A lawsuit brought by New York Civil Liberties Union last year to prevent Lockport City School District from operating its facial recognition-capable camera surveillance system was made moot by a state judge this week.
In June 2020, NYCLU filed suit against the New York State Education Department, petitioning Albany County Supreme Court to find that state ed’s approval of the Lockport camera system violated state education privacy laws, by improperly using student data, and the approval should be overturned. NYCLU’s petition was co-signed by four Lockport district parents.
The judge ruled on Tuesday that because then. Gov. Andrew Cuomo late last year signed into law a bill temporarily barring the use of such technology in schools, NYCLU had already gotten what it wanted and no further legal action is needed.
In response, NYCLU said in a written statement, “This decision underscores how critical the legislative moratorium on biometric surveillance in schools is. The court went to great lengths to emphasize the nature of the legal oversight NYSED is now obligated to provide toward school surveillance and student data. As students return to campuses this fall, we encourage anyone with concerns about biometric surveillance in their school to contact the NYCLU.”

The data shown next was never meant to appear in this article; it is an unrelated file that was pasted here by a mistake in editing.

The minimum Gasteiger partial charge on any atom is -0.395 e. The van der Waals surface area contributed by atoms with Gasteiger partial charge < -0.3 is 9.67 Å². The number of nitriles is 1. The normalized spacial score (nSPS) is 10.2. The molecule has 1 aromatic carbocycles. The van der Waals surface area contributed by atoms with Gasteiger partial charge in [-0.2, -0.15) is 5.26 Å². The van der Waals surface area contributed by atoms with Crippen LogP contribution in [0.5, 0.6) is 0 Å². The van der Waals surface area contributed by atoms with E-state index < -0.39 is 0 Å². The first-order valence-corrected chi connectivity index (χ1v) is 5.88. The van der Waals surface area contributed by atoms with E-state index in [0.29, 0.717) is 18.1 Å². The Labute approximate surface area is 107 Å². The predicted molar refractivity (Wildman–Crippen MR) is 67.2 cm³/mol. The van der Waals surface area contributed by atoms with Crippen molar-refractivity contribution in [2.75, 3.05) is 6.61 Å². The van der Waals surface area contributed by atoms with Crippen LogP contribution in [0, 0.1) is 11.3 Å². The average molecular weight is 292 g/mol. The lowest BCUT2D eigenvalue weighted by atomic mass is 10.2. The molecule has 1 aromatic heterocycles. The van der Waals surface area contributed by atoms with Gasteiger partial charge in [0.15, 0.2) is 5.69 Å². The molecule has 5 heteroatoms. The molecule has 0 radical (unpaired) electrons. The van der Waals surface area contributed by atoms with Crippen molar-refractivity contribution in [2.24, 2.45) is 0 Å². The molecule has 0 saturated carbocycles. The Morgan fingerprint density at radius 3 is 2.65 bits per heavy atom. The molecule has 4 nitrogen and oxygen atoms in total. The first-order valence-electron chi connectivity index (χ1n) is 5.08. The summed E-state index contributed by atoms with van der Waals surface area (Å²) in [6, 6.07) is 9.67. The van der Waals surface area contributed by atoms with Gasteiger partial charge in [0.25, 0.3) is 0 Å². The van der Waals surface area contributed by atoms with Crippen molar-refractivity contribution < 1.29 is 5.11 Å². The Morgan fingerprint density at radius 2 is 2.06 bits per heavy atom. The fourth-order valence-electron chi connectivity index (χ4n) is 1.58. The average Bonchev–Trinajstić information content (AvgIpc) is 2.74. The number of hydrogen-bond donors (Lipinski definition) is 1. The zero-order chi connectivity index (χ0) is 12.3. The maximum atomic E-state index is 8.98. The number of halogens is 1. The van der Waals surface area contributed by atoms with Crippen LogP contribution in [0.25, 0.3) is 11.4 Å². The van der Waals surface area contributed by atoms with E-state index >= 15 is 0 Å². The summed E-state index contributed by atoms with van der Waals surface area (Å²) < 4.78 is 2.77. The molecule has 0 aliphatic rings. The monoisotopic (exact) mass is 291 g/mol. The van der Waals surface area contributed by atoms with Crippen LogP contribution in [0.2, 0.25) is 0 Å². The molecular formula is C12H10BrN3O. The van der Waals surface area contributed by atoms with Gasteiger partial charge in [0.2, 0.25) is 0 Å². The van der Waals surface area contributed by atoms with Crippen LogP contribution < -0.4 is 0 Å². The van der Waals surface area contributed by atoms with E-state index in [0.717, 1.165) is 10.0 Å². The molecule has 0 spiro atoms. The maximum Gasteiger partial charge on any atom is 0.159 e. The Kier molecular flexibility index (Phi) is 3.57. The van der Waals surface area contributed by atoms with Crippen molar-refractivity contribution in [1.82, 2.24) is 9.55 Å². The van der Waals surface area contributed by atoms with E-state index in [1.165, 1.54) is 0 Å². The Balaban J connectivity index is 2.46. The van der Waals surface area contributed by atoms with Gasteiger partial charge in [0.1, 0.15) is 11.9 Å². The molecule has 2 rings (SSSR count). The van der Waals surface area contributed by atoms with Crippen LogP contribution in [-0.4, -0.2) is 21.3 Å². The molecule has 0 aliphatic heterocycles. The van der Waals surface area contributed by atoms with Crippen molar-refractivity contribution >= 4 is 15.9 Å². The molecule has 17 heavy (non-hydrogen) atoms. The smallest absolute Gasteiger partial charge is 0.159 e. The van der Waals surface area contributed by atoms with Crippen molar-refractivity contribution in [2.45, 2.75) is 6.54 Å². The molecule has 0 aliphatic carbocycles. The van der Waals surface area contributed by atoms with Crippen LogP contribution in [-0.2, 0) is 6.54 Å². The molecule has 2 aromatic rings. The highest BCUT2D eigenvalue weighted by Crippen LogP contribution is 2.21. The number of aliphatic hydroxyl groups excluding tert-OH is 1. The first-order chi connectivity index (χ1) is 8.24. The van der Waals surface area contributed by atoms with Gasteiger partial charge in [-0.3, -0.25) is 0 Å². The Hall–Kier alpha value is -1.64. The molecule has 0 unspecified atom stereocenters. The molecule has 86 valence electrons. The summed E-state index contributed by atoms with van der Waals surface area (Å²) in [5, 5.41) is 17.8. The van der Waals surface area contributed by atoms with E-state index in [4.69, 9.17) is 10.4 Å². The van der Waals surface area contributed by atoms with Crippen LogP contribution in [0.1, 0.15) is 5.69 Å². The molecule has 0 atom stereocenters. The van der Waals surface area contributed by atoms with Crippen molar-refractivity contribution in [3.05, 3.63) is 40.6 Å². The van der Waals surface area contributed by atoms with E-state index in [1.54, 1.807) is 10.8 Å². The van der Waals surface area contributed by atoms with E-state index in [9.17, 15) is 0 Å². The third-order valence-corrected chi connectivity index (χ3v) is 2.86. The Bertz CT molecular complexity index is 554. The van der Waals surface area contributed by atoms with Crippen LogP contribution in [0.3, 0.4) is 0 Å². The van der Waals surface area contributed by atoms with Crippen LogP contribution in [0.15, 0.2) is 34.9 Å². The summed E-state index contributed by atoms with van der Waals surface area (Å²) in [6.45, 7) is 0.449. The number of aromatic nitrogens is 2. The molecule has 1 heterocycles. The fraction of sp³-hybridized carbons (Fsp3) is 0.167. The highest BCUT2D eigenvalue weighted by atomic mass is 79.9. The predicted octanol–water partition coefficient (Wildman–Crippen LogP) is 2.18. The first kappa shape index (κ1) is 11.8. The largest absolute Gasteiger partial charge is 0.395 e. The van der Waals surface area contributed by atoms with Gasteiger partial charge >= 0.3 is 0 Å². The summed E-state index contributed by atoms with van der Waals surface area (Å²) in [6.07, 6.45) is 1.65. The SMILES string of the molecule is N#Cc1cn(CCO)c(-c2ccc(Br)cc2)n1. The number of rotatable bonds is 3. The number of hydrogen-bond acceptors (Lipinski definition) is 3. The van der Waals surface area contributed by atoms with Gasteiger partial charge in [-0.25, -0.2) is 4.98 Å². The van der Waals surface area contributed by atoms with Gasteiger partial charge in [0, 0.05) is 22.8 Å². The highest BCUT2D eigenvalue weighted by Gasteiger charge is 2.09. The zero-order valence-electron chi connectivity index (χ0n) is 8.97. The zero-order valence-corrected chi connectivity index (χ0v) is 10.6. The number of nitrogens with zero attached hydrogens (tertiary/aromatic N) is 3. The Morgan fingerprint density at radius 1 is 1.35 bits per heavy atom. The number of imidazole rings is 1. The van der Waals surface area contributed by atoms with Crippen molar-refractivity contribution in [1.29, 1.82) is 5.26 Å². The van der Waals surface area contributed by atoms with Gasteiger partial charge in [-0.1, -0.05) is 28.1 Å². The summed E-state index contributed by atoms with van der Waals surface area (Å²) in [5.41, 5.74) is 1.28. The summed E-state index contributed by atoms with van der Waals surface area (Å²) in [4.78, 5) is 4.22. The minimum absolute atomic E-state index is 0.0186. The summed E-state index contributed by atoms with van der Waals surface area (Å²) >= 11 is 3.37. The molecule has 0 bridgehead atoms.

The Lockport school district was not a listed defendant in the suit, but soon after its filing the district contracted with the Hodgson Russ law firm to help it gain “intervenor” status in the proceedings.
According to the law firm, since NYCLU’s ultimate objective was to force the shutdown of the district’s Aegis system — the software system that enabled facial and object recognition through surveillance cameras in school buildings — the district faced a threat to its “ability to ensure the safety of the school community.” The district sought intervenor status to dispute NYCLU’s claims about the use of student data and try to get the suit tossed. In pursuit of the objective, Hodgson and Russ argued the state education department lacked the authority, under state education law, to stop the district from using the Aegis system, which it had activated in January 2020.
Hodgson Russ was paid $24,530 for its work assisting the district with the NYCLU litigation, according to Deborah Coder, assistant superintendent of finance and management services.
The statewide moratorium on the purchase and use of biometric identifying technology in schools is in effect until at least July 1, 2022, or until a report on the technology’s various impacts — on student civil liberties and privacy particularly — is completed and the state Education Commissioner authorizes its use, whichever is later.
Copyright (c) 2021, Niagara Gazette (Niagara Falls, N.Y.). Distributed by Tribune Content Agency.